The Syrian Immigration Crisis is one of the hottest topics for debate at the present hour. The civil war which started in March of 2011 has forced almost 11 million Syrians to abandon their homes. The war is still on and the end nowhere to be seen. Everyday hundreds of people die due to the bombings and the air strikes.
According to the United Nations High Commissioner for Refugees (UNHCR), 4.1 million people have fled to Turkey, Lebanon, Jordan, Egypt and Iraq, and 6.6 million are internally displaced within Syria. Another one million have requested asylum to Europe. Germany, with more than 300,000 accumulated applications, and Sweden with 100,000, are EU’s top Syrian refugee receiving countries.
Who is fighting the war ?
The war is being fought over territories between the Assad government, rebel groups, ethnic groups, and the Islamic extremists. This war was inspired by the uprisings in Tunisia, Egypt, Libya, Bahrain and Yemen.
What happens to the residents caught in the war?
The war has killed 470,000 people. The airstrikes and bombings have destroyed the heavily populated cities. Cities have completely been turned down to ruins. Food and water is also scarce. Human rights violation are widespread. The situation worsened when the other countries decided to interfere in this war and end it. Instead of stopping the war the situation has actually deteriorated.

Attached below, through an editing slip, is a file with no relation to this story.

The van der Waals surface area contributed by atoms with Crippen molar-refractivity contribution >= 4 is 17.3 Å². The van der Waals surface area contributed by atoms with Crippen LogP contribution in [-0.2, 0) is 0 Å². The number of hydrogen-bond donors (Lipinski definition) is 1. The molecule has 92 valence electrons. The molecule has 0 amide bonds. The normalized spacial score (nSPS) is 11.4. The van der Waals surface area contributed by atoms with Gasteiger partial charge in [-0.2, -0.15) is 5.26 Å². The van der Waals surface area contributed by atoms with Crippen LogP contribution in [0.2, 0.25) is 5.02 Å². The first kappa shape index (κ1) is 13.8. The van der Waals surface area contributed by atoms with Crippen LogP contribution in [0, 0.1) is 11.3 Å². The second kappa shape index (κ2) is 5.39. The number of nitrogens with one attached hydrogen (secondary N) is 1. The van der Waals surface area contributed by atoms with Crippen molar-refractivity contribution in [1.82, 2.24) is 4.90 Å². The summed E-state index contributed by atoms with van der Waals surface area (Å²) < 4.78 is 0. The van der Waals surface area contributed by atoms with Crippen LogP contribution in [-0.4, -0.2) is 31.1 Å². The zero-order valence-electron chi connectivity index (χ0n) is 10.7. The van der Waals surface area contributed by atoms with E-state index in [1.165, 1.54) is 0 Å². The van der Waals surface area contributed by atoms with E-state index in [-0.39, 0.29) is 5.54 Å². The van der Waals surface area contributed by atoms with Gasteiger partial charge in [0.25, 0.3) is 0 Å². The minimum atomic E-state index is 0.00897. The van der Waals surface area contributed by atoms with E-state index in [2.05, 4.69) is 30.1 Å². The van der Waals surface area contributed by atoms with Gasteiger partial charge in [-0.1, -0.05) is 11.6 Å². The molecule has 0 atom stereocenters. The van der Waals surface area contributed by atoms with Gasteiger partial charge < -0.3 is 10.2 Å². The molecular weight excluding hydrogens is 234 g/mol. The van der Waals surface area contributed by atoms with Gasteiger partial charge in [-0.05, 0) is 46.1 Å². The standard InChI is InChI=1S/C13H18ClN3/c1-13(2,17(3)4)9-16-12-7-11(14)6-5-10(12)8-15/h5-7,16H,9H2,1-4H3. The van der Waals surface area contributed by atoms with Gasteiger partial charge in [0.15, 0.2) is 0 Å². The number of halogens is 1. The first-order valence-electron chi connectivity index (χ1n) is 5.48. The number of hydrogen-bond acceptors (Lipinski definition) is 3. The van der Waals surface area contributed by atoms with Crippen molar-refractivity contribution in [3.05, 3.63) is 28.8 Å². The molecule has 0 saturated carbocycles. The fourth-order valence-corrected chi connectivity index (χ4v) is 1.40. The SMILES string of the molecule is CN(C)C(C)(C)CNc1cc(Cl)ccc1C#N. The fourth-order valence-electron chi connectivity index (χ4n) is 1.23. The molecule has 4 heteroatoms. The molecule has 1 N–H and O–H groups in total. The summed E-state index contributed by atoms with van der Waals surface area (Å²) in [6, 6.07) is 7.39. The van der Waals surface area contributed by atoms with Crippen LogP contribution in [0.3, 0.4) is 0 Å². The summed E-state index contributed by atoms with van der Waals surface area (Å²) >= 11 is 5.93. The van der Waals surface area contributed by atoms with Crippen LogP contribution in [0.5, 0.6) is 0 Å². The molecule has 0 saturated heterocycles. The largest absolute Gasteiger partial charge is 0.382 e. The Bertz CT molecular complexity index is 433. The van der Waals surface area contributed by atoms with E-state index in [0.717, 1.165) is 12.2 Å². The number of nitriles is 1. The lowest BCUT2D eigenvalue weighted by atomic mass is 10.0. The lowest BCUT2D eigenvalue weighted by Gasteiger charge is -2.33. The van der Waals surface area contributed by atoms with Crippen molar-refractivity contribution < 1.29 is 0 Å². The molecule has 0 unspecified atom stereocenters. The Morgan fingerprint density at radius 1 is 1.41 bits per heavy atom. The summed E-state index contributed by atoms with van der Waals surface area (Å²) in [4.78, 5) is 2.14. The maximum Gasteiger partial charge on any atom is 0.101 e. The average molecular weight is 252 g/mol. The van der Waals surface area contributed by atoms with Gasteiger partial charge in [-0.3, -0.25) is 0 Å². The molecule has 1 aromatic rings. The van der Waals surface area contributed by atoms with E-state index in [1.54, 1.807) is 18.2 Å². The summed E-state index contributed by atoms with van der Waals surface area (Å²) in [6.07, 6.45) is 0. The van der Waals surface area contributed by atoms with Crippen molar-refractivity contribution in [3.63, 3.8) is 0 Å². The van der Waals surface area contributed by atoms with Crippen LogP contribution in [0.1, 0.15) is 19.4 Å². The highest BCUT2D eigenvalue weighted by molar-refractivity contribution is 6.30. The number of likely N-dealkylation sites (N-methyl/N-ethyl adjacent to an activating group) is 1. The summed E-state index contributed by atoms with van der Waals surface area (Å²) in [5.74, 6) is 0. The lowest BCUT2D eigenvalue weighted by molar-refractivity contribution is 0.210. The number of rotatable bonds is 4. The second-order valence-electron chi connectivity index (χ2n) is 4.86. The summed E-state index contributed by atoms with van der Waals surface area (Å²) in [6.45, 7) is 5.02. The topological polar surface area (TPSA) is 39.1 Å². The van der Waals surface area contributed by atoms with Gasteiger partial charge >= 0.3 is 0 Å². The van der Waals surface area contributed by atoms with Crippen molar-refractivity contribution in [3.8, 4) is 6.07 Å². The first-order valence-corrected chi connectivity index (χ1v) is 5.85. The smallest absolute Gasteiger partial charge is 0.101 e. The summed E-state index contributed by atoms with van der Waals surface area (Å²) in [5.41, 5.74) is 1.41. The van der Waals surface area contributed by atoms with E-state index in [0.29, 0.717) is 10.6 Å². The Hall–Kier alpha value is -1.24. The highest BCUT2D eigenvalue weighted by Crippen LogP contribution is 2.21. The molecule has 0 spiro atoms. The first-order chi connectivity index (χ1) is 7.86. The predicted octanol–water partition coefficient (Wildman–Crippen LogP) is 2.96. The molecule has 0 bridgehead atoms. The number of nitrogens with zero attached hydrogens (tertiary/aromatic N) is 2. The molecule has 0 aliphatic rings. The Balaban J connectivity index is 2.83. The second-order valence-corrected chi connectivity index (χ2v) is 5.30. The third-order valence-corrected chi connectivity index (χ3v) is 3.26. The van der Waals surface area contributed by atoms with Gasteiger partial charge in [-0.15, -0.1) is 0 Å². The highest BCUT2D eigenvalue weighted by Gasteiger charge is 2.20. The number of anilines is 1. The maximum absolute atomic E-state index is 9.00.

Not all the Syrian refugees have shelter. The U.N. estimates that only 1 in 10 Syrian refugees live in camps. The rest are struggling to settle in unfamiliar urban communities or have been forced into informal rural environments.
Jordan’s Za’atari, is the first official refugee camp that opened in July 2012. It gets the most news coverage because it is the destination for most newly-arrived refugees. It is also the most concentrated settlement of refugees. Approximately 80000 Syrians live in Za’atari, making it one of the country’s largest cities.
Because Jordan’s camps are run by the government and the U.N. — with many partner organizations like Mercy Corps coordinating services — they offer more structure and support. But many families feel trapped, crowded, and even farther from any sense of home, so they seek shelter in nearby towns.
Syrian Immigration Crisis
The major crisis faced by the neighboring countries is how to accommodate the Syrian refugees. Whether to accept them or not? It is human tendency to run away from a war which is not theirs to fight.
The Syrian refugees’ main target is Europe. The journey is not safe at all. According to the IOM, more than 3,770 migrants died trying to cross the Mediterranean in 2015. But in 2015, the deadliest month for migrants was April, which saw a boat carrying about 800 people capsize in the sea off Libya.
The most wanted country at the moment is Germany (most applied asylum applications). Hungary, Sweden, Austria, Norway, Finland and many more are following its footsteps. Not all the migrants enter the state legally. Since the process of granting asylum is very long, migrants try to enter these countries illegally. The usual routes is by the Mediterranean sea in flimsy dinghy boats or wooden boats.
The Syrian Immigration crisis is worsening by the passing day and we need to realize how serious this situation is. One thing is clear the war won’t stop till it has run its course.
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